Heisenberg’s account, offered in a letter to Jungk that is reproduced in the book, was that he told Bohr that the researchers in his team, known as the “Uranium Club,” in 1941 “knew that one could produce atom bombs but overestimated the necessary technical expenditure at the time.” Still, he added, the physicists could have “decisive influence on further developments, since they could argue with the government that atom bombs would probably not be available during the course of the war.” What Frayn dramatizes is the implication that a moral dilemma preoccupied the German scientists. As Heisenberg’s letter put it, the discussion with Bohr during the evening walk “probably started with my question whether or not it was right for physicists to devote themselves in wartime to the uranium problem.” Heisenberg said Bohr was shocked by this train of thought, assuming “that I had intended to convey to him that Germany had made great progress in the direction of manufacturing atomic weapons.” Heisenberg added he was unable to “correct this false impression.”
To be sure, Heisenberg cautioned readers at the beginning of his letter that “I may be wrong after such a long time” about what occurred during the meeting and introduced the most controversial part of his recollection using the word “probably.” Nevertheless, Heisenberg’s account provided the key suggestion, that Jungk’s widely read book and Frayn’s play have vastly expanded on: that at least for Heisenberg, an impeding moral compunction may have existed for him and his colleagues at that time about working on atomic weapons.
Heisenberg’s letter was not the first time this idea had been launched. It had surfaced initially on Aug. 7, 1945, in a proposal by one of the German scientists detained in England at an internment facility at Farm Hall. Immediately after hearing of the existence and use of the atomic bomb by the Allies, it was proposed that “History will record that . . . the peaceful development of the uranium engine [reactor] was made by the Germans under the Hitler regime, whereas the Americans and the English developed this ghastly weapon of war.” Present at that time was Max von Laue, a great physicist, who was interned although he had been an outspoken opponent of the Nazi regime and had not engaged, like everyone else there, in nuclear energy research. Laue recorded his observation that right then and there, during that August 1945 conversation at Farm Hall, a version of history was fashioned: The German failure to produce a bomb was not the result of the numerous errors made during their research as well as the insufficient help and ultimate disillusion of the administrators with the whole project. Rather, the German failure was now to be presented as owing either to the unrealistic timetable for achieving it or because they didn’t want to do it at all. This latter reason again underlined the moral reluctance to do such work, as contrasted with the apparent eagerness of the Allies. (As Frayn recently indicated, Jeremy Bernstein’s “Hitler’s Uranium Club"--which contains von Laue’s letter--is an excellent source for understanding the ambitions of Heisenberg’s team and the reason for its ultimate lack of success.)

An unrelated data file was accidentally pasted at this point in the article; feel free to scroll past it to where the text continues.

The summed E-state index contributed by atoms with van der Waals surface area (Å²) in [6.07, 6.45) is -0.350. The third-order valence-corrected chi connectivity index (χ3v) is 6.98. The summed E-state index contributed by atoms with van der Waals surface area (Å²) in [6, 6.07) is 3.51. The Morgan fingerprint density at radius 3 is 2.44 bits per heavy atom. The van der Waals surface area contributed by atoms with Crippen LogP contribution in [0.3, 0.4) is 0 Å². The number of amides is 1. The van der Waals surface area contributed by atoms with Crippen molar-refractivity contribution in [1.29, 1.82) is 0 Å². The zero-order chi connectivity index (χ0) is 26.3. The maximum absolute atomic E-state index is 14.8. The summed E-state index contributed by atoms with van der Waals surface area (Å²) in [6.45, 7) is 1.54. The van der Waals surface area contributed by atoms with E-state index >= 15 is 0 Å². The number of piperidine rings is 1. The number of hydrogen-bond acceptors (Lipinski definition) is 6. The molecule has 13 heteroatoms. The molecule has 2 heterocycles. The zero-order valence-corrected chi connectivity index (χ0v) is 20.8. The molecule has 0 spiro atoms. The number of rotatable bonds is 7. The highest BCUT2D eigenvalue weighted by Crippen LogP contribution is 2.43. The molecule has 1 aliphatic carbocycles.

That story--that a supposed moral contrast existed between the scientists of the Axis powers and those of the Allies--was later greatly elaborated by some German scientists and given a prominent place in Jungk’s book, although the author himself eventually realized that he had been gravely misled, even, as he put it, verraten, betrayed, in order to propagate “eine legende.”
The legend might eventually have blown away for lack of sufficient credible evidence. In fact, one of Heisenberg’s prominent co-workers, C.F. von Weizsacker, was asked later by an interviewer from Stern magazine: “So, the idea was, we want to build the bomb, to have something in hand?” He answered, “Yes. Or at least, we wanted to come as close to the bomb as we could.” But, despite such incredible disclosures, the legend was given new, vigorous life by the widely distributed publications of Powers who, in his 1993 book “Heisenberg’s War” and in many articles, took the tale of moral compunction to its logical extreme: Now Heisenberg’s failure as a leader of the team during the war years was portrayed as an act of conscious sabotage--that Heisenberg understood all along what had to be done but, in the name of principle and moral virtue, secretly misled his co-workers and subverted the Germans’ path to developing an atomic weapon. As Powers put it: “He killed it.” Although Powers has acknowledged that his argument hasn’t persuaded any historians, Frayn confessed in the original postscript to “Copenhagen,” printed in the play’s first edition, that Power’s book “first aroused my interest in the trip to Copenhagen.”